When Outside editor-at-large Hampton Sides interviewed Lance Armstrong for the July 2004 issue, the five-time Tour champion was being kneadedbuck nakedon a massage table in the Hollywood home of his rock-star girlfriend, Sheryl Crow. Here, read the complete, unabridged transcript of their discussion.
OUTSIDE: Did you ever imagine that you'd be in the position you're in now? Five and one to grow on?
ARMSTRONG: No. After the first one, I thought that could be the only one. And after the second one. After winning three, I realized that maybe I could continue.
Once, you were the underdogand you seemed to draw strength from that. But now it's all yours to lose.
You know, I'm more scared of failing than I am excited about winning. I don't want to fail. I don't want to lose. I don't want to let my fans down. And I don't want to let myself down.
How has your training differed this year?
The type of training and the intensity of the training is exactly the same. The only difference is that in years past I've spent the entire season in Europe whereas this year I came back to the States for a month of it.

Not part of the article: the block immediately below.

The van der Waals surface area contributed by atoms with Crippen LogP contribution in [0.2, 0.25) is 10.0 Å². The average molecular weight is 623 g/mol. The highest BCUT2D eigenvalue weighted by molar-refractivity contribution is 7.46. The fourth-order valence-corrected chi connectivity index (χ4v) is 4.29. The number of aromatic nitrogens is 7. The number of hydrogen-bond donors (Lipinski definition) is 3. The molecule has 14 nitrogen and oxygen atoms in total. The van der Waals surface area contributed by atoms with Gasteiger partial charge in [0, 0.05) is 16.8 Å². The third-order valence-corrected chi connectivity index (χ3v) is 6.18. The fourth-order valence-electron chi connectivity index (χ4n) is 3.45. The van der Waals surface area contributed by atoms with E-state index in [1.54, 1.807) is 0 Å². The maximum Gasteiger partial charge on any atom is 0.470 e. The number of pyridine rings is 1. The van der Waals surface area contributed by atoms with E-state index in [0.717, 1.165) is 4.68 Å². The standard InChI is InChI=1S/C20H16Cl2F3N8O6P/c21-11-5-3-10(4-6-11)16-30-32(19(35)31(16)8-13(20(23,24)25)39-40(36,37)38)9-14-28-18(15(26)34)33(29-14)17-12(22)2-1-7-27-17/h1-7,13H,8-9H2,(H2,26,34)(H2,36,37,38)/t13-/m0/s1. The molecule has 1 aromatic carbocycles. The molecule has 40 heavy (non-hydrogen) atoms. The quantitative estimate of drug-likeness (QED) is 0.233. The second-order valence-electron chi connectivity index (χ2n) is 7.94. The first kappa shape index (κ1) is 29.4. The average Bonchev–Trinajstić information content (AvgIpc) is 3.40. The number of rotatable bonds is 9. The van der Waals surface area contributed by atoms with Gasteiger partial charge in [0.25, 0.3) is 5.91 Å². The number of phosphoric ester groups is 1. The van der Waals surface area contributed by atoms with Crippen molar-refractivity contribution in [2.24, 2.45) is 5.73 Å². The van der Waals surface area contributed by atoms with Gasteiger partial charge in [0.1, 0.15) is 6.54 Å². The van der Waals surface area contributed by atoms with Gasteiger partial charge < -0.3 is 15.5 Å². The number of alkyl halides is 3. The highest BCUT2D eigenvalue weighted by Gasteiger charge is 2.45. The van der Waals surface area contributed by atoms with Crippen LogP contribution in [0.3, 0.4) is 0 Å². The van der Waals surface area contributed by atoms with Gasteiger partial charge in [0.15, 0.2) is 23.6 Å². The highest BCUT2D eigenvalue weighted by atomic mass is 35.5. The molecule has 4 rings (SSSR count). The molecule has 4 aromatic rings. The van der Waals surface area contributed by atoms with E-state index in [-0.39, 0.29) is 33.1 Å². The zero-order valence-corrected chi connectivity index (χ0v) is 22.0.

Was that to be closer to your kids?
Yeah. I did the two months away, and came back and spent part of this month with them. Then I go back to Europe for the final build-up for the Tour. You lose about a week with the travel. I try to make up for it in anticipation of those trips by doing a little extra work and trying to get to a certain level, because I know that I'll miss a week. But I get to see my kids, so it's all worth it.
Are you doing anything new this year to mentally prepare for this race?
No. I'm pretty relaxed this year. Of course, anything can happen.
When you're training, do you consciously think about number six?
I try not to think about that, but obviously I get reminded of it daily. There's even days where I get reminded about winning number seven! I'm like, Wait a minute. It's a little too much pressure to think about a grand total, especially a grand total that's never been done before.
How do you want to be remembered?
Quite honestly, I don't care about having a long-term legacy. I don't mean that in a bad way. It's just that I think it would be incredibly arrogant to walk through my day thinking about it. That's not why I get up every morning.
Why do you then?
To train hard and win another bike race. If in 50 years they name a street after me, or build me a statue, that's fine. But quite honestly, I live for these days now.